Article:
Despicable Me 2 feels inauthentic, as if it’s lost a sense of what made the first film in 2010 such a breakout success. In Despicable Me, Gru (voiced wonderfully by Steve Carell) was a villain who had plans to steal the moon, and the idea of making a villain a main character worked well on the movie’s fairly light premise. It wasn’t a very strong emotional film, like Pixar’s or even certain Dreamworks’ efforts, but it had a zippy flair to it that made it charming and funny. Here, with a sequel three years later, the formula’s been destroyed and Gru is a good guy, taking care of Agnes and his other little ones. He still has his Minions, and his gadgets, but we’ve seen all of them before.
The broad, physical humor is still funny and fast, as always, but it grows tiresome. Like most basic humor, it overstays its welcome, and considering the film has a thin plot pertaining to another villain stealing a serum that poses a threat, it doesn’t really work. We never see the true extent of how this serum could destroy the world, only that it’s a little bit dangerous, and the world isn’t established very well. No stakes are anywhere to be found, with the film’s conclusion being resolved on a very simple, painfully lazy savior. The movie feels lazy because it’s not trying to be anything but safe.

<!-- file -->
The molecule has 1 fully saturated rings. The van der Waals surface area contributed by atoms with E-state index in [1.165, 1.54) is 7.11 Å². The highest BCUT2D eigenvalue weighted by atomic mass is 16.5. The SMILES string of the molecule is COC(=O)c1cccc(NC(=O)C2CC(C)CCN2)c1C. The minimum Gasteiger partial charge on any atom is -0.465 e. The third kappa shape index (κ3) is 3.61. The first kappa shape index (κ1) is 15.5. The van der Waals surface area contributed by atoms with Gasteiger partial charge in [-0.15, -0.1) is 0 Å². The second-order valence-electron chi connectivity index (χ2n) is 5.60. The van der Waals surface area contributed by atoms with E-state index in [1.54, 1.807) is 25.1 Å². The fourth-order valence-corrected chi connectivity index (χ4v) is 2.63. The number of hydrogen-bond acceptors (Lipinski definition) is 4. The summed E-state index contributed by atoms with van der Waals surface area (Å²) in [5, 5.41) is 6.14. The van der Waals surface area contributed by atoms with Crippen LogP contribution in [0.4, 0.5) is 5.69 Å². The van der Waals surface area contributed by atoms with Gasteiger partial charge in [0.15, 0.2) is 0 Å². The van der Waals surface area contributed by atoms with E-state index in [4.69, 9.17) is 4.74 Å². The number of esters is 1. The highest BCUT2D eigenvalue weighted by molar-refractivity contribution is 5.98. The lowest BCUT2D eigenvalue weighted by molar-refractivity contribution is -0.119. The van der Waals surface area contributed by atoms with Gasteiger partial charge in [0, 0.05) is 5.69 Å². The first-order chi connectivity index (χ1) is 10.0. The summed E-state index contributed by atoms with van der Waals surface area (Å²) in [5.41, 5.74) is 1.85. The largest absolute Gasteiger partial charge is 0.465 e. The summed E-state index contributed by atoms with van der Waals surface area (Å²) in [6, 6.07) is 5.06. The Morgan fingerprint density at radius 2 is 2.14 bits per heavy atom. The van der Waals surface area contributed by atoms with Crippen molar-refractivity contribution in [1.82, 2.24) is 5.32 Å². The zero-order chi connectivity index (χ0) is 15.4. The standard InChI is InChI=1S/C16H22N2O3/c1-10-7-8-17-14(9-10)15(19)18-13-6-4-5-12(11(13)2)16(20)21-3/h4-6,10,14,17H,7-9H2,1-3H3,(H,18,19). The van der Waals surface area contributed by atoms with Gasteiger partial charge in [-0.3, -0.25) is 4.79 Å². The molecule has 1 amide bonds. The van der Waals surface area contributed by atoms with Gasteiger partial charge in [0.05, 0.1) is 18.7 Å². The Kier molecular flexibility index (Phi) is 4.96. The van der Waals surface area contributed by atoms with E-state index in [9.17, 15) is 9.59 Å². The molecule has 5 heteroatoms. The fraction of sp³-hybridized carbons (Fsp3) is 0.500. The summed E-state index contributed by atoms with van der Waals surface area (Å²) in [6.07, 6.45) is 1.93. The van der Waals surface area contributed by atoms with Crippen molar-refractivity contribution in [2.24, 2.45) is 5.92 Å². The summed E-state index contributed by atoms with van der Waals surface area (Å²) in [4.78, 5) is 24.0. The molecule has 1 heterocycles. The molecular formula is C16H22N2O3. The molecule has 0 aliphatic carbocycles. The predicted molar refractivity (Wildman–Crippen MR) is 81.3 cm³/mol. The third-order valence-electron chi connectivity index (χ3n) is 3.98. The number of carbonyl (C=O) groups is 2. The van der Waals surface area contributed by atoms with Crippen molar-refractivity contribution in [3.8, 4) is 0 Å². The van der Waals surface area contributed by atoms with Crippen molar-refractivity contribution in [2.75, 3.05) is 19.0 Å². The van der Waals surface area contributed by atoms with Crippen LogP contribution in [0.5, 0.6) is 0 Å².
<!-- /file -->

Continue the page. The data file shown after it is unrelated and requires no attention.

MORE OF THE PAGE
The Minions are the highlight, and Agnes and her sisters are adorable and innocent. Yet the film’s woefully immature and heavily geared toward kids, to the point that adults have to endure a lot of bad jokes to get to a few giggles. I wanted to see Gru acting as a villain throughout the film, doing dastardly things that would have consequences. Instead, the film’s animation is wonderfully done but also ludicrous, making it difficult as an audience member to be invested in anything. And the film’s 3D is fine enough, with some nice pop-outs and impressive visuals, but it can only enhance the feature so much. This is a marked step down from the first feature, and another animated entry in 2013 (joining The Croods and Epic) that doesn’t deliver.
Grade: ★★½ (out of 5)